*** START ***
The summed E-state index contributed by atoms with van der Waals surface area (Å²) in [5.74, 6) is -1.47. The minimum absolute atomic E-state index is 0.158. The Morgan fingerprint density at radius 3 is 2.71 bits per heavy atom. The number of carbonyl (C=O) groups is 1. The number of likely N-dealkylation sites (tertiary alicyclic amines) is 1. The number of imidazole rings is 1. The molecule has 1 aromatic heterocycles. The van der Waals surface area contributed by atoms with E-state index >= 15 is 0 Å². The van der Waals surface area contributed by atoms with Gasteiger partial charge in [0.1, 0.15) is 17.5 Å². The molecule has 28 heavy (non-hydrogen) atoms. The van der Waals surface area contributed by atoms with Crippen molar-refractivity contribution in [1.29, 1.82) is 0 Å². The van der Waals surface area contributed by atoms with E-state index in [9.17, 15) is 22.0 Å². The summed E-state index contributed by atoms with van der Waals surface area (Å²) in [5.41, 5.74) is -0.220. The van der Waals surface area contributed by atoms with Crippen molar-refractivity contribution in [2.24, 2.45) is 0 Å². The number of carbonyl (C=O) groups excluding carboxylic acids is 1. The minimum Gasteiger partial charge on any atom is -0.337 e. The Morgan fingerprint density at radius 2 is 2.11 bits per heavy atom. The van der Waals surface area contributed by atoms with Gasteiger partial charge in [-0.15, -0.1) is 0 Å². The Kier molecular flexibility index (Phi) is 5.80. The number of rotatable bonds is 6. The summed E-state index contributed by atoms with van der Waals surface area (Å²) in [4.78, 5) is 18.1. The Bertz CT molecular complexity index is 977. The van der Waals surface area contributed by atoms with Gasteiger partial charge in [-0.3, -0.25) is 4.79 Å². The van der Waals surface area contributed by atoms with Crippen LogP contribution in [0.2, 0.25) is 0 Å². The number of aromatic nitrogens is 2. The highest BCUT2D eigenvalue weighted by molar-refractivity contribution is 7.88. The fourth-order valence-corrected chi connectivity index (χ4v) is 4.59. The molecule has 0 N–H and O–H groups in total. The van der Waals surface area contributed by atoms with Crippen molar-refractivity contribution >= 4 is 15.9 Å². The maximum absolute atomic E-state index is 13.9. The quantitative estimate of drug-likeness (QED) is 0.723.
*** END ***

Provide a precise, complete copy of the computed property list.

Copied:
The summed E-state index contributed by atoms with van der Waals surface area (Å²) in [5.74, 6) is -1.47. The minimum absolute atomic E-state index is 0.158. The Morgan fingerprint density at radius 3 is 2.71 bits per heavy atom. The number of carbonyl (C=O) groups is 1. The number of likely N-dealkylation sites (tertiary alicyclic amines) is 1. The number of imidazole rings is 1. The molecule has 1 aromatic heterocycles. The van der Waals surface area contributed by atoms with E-state index >= 15 is 0 Å². The van der Waals surface area contributed by atoms with Gasteiger partial charge in [0.1, 0.15) is 17.5 Å². The molecule has 28 heavy (non-hydrogen) atoms. The van der Waals surface area contributed by atoms with Crippen molar-refractivity contribution in [1.29, 1.82) is 0 Å². The van der Waals surface area contributed by atoms with E-state index in [9.17, 15) is 22.0 Å². The summed E-state index contributed by atoms with van der Waals surface area (Å²) in [5.41, 5.74) is -0.220. The van der Waals surface area contributed by atoms with Crippen molar-refractivity contribution in [2.24, 2.45) is 0 Å². The number of carbonyl (C=O) groups excluding carboxylic acids is 1. The minimum Gasteiger partial charge on any atom is -0.337 e. The Morgan fingerprint density at radius 2 is 2.11 bits per heavy atom. The van der Waals surface area contributed by atoms with Gasteiger partial charge in [-0.15, -0.1) is 0 Å². The Kier molecular flexibility index (Phi) is 5.80. The number of rotatable bonds is 6. The summed E-state index contributed by atoms with van der Waals surface area (Å²) in [4.78, 5) is 18.1. The Bertz CT molecular complexity index is 977. The van der Waals surface area contributed by atoms with Gasteiger partial charge in [-0.3, -0.25) is 4.79 Å². The van der Waals surface area contributed by atoms with Crippen LogP contribution in [0.2, 0.25) is 0 Å². The number of aromatic nitrogens is 2. The highest BCUT2D eigenvalue weighted by molar-refractivity contribution is 7.88. The fourth-order valence-corrected chi connectivity index (χ4v) is 4.59. The molecule has 0 N–H and O–H groups in total. The van der Waals surface area contributed by atoms with Crippen molar-refractivity contribution >= 4 is 15.9 Å². The maximum absolute atomic E-state index is 13.9. The quantitative estimate of drug-likeness (QED) is 0.723.